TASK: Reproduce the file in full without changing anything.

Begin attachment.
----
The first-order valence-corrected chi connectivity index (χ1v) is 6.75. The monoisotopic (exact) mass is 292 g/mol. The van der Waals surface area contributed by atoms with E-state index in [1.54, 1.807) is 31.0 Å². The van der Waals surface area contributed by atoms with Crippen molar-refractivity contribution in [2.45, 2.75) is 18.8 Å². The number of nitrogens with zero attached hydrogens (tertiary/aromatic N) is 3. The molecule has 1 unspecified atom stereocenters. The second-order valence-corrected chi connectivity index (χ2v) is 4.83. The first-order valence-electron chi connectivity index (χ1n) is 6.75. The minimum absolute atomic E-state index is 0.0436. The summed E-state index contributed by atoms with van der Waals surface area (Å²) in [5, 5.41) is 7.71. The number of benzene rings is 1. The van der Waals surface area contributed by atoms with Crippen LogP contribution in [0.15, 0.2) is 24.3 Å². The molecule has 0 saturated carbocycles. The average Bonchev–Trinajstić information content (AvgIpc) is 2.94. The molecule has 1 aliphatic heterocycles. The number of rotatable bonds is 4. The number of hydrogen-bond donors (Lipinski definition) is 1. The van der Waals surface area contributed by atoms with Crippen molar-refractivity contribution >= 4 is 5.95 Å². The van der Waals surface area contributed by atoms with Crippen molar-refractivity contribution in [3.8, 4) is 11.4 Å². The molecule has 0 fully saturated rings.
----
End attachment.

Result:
The first-order valence-corrected chi connectivity index (χ1v) is 6.75. The monoisotopic (exact) mass is 292 g/mol. The van der Waals surface area contributed by atoms with E-state index in [1.54, 1.807) is 31.0 Å². The van der Waals surface area contributed by atoms with Crippen molar-refractivity contribution in [2.45, 2.75) is 18.8 Å². The number of nitrogens with zero attached hydrogens (tertiary/aromatic N) is 3. The molecule has 1 unspecified atom stereocenters. The second-order valence-corrected chi connectivity index (χ2v) is 4.83. The first-order valence-electron chi connectivity index (χ1n) is 6.75. The minimum absolute atomic E-state index is 0.0436. The summed E-state index contributed by atoms with van der Waals surface area (Å²) in [5, 5.41) is 7.71. The number of benzene rings is 1. The van der Waals surface area contributed by atoms with Crippen LogP contribution in [0.15, 0.2) is 24.3 Å². The molecule has 0 saturated carbocycles. The average Bonchev–Trinajstić information content (AvgIpc) is 2.94. The molecule has 1 aliphatic heterocycles. The number of rotatable bonds is 4. The number of hydrogen-bond donors (Lipinski definition) is 1. The van der Waals surface area contributed by atoms with Crippen molar-refractivity contribution >= 4 is 5.95 Å². The van der Waals surface area contributed by atoms with Crippen molar-refractivity contribution in [3.8, 4) is 11.4 Å². The molecule has 0 fully saturated rings.